The Perfect Dress

I’m on a mission.  Now, for some of you this may be very familiar territory- you have an event/party/special evening and you want a new and fun dress to wear.  You love it and you live for it and you use phrases like “shop ‘til you drop” or “chaaaarge” or “retail therapy” with familiarity and ease.  I have to be honest: I did not embrace shopping or even wearing  nice clothes until just a few years ago, and the fact that I now want a stunning Mother-of-the-Bride dress that will look good with my pale coloring, fit my body, not look too young or too frumpy, have the right amount of special details and not offend the color of the rest of the bridal party’s dresses, I’m in a bit of a tizzy.

Until relatively recently, clothes were just not a priority for me.  Growing up in the 70’s, it was all about patched or hole-y jeans, over-sized men’s shirts or tank tops, feathered earrings and sneakers.  When I went away to college, I continued that trend because I was used to it. There was also no money for buying duds, and my friends were not that into it either, so no problem.  Even as a teacher, I did not have a clue what professional dress meant, and I am embarrassed to look back at photographs of those years.  I always felt that I wanted to be appreciated for my brains and not my looks, and I did not understand things like social protocol and the issue of first impressions. It was not until my twin girls became teenagers, and would ask me if I was “really going to leave the house looking like that,” that I began to pay more attention to styles and fashion.  And in the last few years, I will also admit, I have come to love my clothes and shoes, and although I buy everything on sale, I am proud that you might not know that to look at me.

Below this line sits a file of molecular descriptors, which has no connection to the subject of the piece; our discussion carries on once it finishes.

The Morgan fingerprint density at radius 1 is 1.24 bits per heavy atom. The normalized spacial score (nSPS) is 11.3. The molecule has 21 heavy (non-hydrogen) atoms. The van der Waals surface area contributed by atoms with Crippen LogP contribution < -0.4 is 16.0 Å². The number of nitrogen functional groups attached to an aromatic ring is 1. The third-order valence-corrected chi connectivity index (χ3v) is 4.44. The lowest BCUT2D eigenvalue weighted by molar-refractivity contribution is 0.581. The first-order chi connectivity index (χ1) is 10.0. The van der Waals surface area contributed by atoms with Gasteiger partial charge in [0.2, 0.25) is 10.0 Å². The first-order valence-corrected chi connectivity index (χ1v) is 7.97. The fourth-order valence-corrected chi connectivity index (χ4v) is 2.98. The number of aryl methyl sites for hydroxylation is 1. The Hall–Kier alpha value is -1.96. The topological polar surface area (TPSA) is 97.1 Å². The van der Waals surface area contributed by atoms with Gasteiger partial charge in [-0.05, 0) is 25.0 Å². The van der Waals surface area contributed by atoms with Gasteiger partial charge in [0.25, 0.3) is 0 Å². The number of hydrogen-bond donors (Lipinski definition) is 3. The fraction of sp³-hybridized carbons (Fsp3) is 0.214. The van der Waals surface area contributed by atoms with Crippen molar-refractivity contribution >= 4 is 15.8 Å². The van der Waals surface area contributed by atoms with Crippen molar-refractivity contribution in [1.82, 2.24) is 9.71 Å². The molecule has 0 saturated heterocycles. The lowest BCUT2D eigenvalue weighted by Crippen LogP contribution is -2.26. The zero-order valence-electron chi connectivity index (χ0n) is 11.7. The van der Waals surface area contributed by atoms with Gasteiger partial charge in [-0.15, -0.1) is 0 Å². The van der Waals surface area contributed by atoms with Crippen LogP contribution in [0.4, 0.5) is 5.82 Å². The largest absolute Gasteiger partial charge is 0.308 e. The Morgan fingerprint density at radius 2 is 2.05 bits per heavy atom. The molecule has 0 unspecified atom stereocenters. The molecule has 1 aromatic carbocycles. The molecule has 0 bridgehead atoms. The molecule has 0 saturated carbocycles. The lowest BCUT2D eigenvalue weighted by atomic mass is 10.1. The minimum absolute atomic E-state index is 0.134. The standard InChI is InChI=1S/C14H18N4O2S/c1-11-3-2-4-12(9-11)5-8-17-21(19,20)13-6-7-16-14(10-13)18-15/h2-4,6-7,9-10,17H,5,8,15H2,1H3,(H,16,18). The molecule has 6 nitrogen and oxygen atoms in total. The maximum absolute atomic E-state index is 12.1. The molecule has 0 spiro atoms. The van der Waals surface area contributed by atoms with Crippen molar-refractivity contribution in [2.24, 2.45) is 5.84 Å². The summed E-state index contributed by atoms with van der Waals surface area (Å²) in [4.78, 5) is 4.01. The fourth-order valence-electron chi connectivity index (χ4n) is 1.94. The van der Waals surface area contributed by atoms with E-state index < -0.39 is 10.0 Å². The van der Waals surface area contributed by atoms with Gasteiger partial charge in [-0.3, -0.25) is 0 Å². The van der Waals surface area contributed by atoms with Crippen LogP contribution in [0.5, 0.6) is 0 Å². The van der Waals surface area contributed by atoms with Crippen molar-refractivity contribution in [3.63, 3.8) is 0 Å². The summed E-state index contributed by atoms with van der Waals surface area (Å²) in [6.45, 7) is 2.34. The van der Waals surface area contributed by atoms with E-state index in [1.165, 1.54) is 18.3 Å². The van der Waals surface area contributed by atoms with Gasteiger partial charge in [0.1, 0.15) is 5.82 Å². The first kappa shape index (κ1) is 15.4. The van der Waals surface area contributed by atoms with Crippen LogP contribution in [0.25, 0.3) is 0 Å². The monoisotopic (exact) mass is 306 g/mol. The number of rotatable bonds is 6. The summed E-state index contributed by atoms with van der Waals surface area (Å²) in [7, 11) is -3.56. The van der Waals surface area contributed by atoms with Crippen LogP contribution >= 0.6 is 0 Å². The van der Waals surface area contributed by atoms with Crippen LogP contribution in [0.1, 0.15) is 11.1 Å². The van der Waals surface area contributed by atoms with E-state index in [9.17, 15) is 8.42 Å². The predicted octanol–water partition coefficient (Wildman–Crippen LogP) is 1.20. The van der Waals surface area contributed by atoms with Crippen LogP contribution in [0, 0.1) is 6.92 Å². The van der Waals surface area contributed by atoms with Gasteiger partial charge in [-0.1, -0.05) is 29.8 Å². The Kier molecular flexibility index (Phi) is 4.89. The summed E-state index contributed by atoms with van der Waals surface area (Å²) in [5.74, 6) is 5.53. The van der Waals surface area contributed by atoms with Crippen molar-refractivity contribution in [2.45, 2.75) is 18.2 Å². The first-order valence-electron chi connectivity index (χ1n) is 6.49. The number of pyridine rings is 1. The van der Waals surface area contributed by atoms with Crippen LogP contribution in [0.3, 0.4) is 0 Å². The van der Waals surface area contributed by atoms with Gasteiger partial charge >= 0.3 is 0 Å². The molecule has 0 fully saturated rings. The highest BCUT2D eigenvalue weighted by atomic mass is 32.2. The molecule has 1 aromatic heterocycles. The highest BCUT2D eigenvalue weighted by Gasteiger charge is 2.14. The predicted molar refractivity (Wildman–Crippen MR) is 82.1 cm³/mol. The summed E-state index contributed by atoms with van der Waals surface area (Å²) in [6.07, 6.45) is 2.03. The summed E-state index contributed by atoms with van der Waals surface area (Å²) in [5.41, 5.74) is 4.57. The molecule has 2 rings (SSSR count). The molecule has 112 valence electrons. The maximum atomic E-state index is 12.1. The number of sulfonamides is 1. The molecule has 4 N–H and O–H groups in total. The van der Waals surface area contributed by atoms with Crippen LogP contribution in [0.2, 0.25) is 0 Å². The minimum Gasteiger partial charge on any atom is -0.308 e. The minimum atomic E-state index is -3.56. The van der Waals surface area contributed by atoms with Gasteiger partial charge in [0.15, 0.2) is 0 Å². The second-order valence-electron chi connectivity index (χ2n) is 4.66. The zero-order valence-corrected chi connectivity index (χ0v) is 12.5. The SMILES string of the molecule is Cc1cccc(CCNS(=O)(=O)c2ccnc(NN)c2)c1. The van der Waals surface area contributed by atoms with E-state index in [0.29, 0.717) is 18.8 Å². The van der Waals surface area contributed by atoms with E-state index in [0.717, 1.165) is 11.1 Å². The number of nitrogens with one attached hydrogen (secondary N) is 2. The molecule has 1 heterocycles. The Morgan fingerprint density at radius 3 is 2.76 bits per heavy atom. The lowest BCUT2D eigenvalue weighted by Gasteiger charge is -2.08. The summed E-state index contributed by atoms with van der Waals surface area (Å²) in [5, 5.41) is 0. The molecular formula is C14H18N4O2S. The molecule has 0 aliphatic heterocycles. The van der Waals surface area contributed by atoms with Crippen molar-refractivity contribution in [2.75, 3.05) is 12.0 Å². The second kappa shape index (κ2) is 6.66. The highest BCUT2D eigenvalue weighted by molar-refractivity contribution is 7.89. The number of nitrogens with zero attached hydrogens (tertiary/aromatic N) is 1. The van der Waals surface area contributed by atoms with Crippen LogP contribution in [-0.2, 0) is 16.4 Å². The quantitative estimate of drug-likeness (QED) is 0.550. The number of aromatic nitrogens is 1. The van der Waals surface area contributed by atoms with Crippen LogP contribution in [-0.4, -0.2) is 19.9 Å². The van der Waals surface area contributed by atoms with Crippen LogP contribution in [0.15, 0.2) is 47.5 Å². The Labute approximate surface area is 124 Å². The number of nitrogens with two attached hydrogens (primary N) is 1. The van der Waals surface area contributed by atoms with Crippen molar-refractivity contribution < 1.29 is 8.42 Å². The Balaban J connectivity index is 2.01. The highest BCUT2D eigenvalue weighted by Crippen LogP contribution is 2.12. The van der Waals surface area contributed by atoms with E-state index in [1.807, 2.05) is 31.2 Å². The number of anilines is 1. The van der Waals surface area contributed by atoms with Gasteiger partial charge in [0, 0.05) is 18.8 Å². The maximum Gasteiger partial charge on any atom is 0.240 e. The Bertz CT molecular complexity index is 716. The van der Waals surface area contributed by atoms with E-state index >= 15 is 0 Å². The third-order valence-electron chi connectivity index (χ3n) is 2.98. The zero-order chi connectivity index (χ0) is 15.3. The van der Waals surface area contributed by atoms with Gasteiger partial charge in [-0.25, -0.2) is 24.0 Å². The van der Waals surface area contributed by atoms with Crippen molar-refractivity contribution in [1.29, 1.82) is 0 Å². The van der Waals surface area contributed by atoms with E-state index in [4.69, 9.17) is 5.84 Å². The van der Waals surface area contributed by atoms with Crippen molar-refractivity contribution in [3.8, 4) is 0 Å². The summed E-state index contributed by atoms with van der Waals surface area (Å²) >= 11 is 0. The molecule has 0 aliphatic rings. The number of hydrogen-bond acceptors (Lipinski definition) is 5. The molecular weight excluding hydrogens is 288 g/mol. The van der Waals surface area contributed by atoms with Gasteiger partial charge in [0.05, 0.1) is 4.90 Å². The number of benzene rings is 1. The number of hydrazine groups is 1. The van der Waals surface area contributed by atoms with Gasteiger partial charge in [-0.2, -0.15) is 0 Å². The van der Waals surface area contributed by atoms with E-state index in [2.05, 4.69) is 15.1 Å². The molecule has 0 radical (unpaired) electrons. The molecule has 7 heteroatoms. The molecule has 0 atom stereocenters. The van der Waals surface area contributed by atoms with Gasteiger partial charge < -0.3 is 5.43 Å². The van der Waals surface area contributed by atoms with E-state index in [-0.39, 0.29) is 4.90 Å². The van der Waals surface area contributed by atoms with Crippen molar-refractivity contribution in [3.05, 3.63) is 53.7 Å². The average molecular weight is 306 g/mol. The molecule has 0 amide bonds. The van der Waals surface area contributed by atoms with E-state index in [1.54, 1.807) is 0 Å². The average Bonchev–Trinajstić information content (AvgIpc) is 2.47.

Still, in spite of my growing skills, when I have a major event to dress for (and my daughter’s wedding is as major as it gets) I feel out of my element. Part of my problem is that I have no one to go with me to help me judge what I try on.  My kids live far away and the friends I would trust to give helpful advice either live too far away or are too busy .  So I am on my own, at the mercy of saleswomen who, in my experience, tend to agree with everything you say, even if you flip flop drastically on your opinions (Me: “I love this!” Saleswoman: “Oh, it’s perfect.” Me: “Wait, I don’t think I like it after all.” Saleswoman: “Yes, I see your point.”).  No help at all…